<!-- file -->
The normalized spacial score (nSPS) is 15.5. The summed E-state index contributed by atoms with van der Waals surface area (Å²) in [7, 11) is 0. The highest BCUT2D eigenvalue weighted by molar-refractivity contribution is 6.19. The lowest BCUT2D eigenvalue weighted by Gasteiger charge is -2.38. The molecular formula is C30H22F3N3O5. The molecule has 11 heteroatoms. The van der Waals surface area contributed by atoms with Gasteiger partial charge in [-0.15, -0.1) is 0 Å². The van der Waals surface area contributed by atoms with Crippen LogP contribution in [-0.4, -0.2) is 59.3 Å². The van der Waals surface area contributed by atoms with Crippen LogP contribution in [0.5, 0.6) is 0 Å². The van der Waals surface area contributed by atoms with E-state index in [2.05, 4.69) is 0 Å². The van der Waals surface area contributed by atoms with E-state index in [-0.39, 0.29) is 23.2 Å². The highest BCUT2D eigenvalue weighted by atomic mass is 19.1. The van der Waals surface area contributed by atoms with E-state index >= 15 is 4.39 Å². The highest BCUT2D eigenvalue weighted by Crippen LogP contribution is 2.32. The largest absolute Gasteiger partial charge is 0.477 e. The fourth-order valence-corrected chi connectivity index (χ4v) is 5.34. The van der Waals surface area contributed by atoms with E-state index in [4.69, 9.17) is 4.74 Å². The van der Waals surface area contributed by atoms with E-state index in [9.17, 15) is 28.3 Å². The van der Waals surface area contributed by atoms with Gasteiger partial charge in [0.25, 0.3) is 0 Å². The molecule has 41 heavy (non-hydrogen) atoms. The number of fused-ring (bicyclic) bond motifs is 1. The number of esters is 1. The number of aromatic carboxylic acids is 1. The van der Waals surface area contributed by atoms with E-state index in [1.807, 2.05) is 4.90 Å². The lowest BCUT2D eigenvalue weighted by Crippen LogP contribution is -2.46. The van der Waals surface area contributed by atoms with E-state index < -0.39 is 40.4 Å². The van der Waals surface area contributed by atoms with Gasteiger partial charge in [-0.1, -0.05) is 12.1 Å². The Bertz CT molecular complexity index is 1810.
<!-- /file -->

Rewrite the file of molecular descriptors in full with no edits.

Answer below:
The normalized spacial score (nSPS) is 15.5. The summed E-state index contributed by atoms with van der Waals surface area (Å²) in [7, 11) is 0. The highest BCUT2D eigenvalue weighted by molar-refractivity contribution is 6.19. The lowest BCUT2D eigenvalue weighted by Gasteiger charge is -2.38. The molecular formula is C30H22F3N3O5. The molecule has 11 heteroatoms. The van der Waals surface area contributed by atoms with Gasteiger partial charge in [-0.15, -0.1) is 0 Å². The van der Waals surface area contributed by atoms with Crippen LogP contribution in [-0.4, -0.2) is 59.3 Å². The van der Waals surface area contributed by atoms with Crippen LogP contribution in [0.5, 0.6) is 0 Å². The van der Waals surface area contributed by atoms with E-state index in [2.05, 4.69) is 0 Å². The van der Waals surface area contributed by atoms with E-state index in [-0.39, 0.29) is 23.2 Å². The highest BCUT2D eigenvalue weighted by atomic mass is 19.1. The van der Waals surface area contributed by atoms with E-state index >= 15 is 4.39 Å². The highest BCUT2D eigenvalue weighted by Crippen LogP contribution is 2.32. The largest absolute Gasteiger partial charge is 0.477 e. The fourth-order valence-corrected chi connectivity index (χ4v) is 5.34. The van der Waals surface area contributed by atoms with E-state index in [4.69, 9.17) is 4.74 Å². The van der Waals surface area contributed by atoms with E-state index in [9.17, 15) is 28.3 Å². The van der Waals surface area contributed by atoms with Gasteiger partial charge in [0.25, 0.3) is 0 Å². The molecule has 41 heavy (non-hydrogen) atoms. The number of fused-ring (bicyclic) bond motifs is 1. The number of esters is 1. The number of aromatic carboxylic acids is 1. The van der Waals surface area contributed by atoms with E-state index in [1.807, 2.05) is 4.90 Å². The lowest BCUT2D eigenvalue weighted by Crippen LogP contribution is -2.46. The van der Waals surface area contributed by atoms with E-state index < -0.39 is 40.4 Å². The van der Waals surface area contributed by atoms with Gasteiger partial charge in [-0.1, -0.05) is 12.1 Å². The Bertz CT molecular complexity index is 1810.